The Corcoran Group is what made Barbara her fortune, but she couldn’t have done it without an iron will and fearlessness for which she is admired. If you find yourself gearing up for 2016 and looking for the right motivation to build your real estate business into a universal brand, then you don’t want to miss Barbara Corcoran’s “Rags to Riches” keynote May 10 at the Plano Centre.

Hosted by Champions School of Real Estate, Corcoran will share the story of her journey to becoming a real estate mogul detailed in her book “Shark Tales.”

You can purchase sponsorships, as well as group and individual tickets, through Champions School of Real Estate today. Don’t wait because this will likely sell out!

Dallas Land Use

The Productive Land Use Series will focus on annual property tax revenue at the neighborhood level. Since land is the city’s primary resource, this series will delve into how we are using our land and if we can use it more efficiently. For part 1, click here.

In the previous post, we looked at various types of housing throughout Dallas and evaluated the property tax revenue per acre collected every year in order to analyze a neighborhood’s financial contribution to city operations. Using a well-maintained, single-family neighborhood as our standard, $30,000 collected per acre annually is our baseline to which we judge the financial performance of our land use.

As we look at the productivity of our neighborhoods, we see that the desirability of an area reflects positively in property tax return for the city. More often than not, the attractiveness of a neighborhood is related to the commercial amenities located in the vicinity of the residents. These third places, where people work and play, not only help define the community, but also contribute to the functioning of our city by paying property tax and sales tax.

We should expect higher revenue from our commercial spaces because they see more activity than our homes. From entertainment to employment, commercial spaces bring people together to spend money. As important cogs in our economy, they must also pay their share for the municipal services they require.

First, let’s take a look at the most common commercial space in our city:

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Real Estate Story

Everything’s bigger in Texas, including our ability to build wealth.

That’s according to a new study by Bankrate that surveyed the the 18 largest metro areas in the U.S. according to how strong of an environment they provide for making and saving money. Houston ranked No. 1, and Dallas ranked No. 6.

The rankings were created after consulting with experts on which factors should be considered in a conversation about wealth. Here’s what the experts told them were the biggest contributors:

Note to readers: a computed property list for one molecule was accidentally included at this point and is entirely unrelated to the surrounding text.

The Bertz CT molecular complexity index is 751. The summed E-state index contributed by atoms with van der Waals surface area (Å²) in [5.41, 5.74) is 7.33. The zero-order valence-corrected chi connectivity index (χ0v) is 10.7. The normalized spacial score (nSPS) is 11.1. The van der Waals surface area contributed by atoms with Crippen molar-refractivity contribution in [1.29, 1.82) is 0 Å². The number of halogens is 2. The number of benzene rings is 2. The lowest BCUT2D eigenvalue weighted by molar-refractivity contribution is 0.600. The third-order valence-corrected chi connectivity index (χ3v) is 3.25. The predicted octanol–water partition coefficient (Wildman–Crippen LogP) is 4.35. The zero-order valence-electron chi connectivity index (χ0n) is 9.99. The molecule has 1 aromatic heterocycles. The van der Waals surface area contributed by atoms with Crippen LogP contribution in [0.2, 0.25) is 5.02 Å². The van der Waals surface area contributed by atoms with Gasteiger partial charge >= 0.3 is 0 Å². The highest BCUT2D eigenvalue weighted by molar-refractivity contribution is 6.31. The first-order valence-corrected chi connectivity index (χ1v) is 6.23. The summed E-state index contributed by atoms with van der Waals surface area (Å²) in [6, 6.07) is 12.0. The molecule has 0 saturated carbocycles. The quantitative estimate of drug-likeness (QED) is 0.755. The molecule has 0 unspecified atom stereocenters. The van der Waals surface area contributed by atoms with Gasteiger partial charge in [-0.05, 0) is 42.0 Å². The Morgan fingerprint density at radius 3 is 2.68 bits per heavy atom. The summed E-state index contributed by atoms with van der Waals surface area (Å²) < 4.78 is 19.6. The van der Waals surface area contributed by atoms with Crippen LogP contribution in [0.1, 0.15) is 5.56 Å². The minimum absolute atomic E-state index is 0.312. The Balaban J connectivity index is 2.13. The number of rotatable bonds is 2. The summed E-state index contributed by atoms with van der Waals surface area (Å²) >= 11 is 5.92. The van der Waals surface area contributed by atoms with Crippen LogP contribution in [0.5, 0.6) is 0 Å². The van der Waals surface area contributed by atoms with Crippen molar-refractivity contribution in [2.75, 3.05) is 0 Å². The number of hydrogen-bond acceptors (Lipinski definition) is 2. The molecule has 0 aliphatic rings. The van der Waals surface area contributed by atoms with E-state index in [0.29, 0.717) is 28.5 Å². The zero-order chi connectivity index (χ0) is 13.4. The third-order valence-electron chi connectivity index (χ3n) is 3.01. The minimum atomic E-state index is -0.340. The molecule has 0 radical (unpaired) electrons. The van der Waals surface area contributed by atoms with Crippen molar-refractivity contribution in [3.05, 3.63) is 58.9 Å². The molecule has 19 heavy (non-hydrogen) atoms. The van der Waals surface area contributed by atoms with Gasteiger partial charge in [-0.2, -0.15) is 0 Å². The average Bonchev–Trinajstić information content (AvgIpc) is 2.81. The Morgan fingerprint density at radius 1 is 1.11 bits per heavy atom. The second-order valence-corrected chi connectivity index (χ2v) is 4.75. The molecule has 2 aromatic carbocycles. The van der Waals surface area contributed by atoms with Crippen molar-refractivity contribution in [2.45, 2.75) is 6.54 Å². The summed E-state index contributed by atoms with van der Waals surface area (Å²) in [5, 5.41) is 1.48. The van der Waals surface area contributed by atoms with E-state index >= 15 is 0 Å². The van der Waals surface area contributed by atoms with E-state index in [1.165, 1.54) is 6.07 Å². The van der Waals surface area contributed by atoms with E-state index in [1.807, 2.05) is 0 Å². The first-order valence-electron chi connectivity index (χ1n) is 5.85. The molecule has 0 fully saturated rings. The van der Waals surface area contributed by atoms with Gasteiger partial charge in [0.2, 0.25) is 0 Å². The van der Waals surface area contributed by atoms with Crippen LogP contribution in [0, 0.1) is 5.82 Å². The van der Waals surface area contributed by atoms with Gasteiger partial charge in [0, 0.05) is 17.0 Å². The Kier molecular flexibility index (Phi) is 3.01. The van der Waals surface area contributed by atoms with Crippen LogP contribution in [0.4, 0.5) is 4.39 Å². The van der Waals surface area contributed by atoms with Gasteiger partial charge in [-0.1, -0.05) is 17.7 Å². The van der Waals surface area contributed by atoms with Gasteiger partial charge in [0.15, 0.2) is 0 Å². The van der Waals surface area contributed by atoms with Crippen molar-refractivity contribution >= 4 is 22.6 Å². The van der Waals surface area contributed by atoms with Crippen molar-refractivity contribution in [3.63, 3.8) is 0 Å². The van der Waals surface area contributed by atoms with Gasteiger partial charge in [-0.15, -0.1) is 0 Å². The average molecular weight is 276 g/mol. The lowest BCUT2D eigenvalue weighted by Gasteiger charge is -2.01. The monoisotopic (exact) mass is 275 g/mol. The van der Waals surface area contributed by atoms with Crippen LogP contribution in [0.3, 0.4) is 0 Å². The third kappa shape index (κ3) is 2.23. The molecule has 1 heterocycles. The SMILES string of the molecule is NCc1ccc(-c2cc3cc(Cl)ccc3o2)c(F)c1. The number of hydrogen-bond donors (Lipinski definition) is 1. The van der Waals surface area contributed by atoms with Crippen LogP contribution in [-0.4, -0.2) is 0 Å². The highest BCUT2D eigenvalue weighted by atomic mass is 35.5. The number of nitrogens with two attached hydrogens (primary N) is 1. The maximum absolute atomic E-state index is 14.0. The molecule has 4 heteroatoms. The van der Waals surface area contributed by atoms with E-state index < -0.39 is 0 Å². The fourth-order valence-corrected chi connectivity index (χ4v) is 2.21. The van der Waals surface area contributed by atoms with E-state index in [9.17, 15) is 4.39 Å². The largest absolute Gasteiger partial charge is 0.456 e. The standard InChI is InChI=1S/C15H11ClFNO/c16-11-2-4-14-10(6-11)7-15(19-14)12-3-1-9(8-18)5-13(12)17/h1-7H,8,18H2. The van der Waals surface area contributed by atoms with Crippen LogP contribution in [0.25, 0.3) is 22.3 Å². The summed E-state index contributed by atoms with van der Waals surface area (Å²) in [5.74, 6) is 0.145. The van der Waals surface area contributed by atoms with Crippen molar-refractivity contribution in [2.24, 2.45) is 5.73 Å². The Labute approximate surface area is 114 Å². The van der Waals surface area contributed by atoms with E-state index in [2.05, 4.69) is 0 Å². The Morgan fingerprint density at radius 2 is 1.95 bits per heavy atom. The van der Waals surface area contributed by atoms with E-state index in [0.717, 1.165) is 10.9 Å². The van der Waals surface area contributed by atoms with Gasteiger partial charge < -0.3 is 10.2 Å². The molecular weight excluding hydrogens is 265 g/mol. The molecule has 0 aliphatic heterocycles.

• After-tax, savable income: This is what’s left over after taxes and necessary expenses. It’s what you could sock away in an interest-bearing account.
  • The job market: Can workers find jobs at competitive wages?
  • Human capital: Can residents find educational opportunities to help advance their careers and earn more money later?
  • Access to financial services: Do people have access to financial products that allow them to invest, save and borrow efficiently?
  • The local housing market: For better or for worse, homeownership is a key way Americans build wealth. If a local housing market is struggling, it can be harder for prospective homebuyers to get a mortgage and for homeowners to accumulate equity.

Other factors considered included participation rates for retirement plans like 401(k)s, a major wealth-building tool for middle-class households. As they noted, “whether or not an employer offers one has a lot to do with the city, both in terms of culture (whether employers think it’s the right thing to do) and supply and demand.”

“If you’re in an area where the unemployment rate is very low, then the employers have to compete for you, and part of how employers compete for you is they offer benefits and they offer retirement plans,” Christian Weller, an economist at the University of Massachusetts Boston, told Bankrate. “Employers do compete on a regional level, on a city level, for talent.”

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8312 Ridgelea IHOTW

This home at 8312 Ridgelea is almost a dream that is too good to be true. Give it an A-plus for location! You are talking about one of the hottest neighborhoods in town, Bluffview. This parcel of homes near Lovers Lane are all walkable to West Lovers Lane shops and super close to Love Field, so much that you could probably roll out of bed for a 6 a.m. flight at 4:30 a.m, make it to Love Field, and make that flight with a Starbucks in hand.

You get almost new construction: 8312 Ridgelea was built in 2006, which makes it practically brand new. I mean, it takes three years to get the kinks out of ANY new home, right? You get gleaming newer appliances plus open spaces in 4045 square feet on a juicy quarter acre lot. There is even a garage for three cars parked in tandem — how did they fit that on a .23 acre lot? Deftly. Actually, it’s more like a two car garage with gigantic storage.

I’d say you are getting a pretty dang good looking house for $765,000. (more…)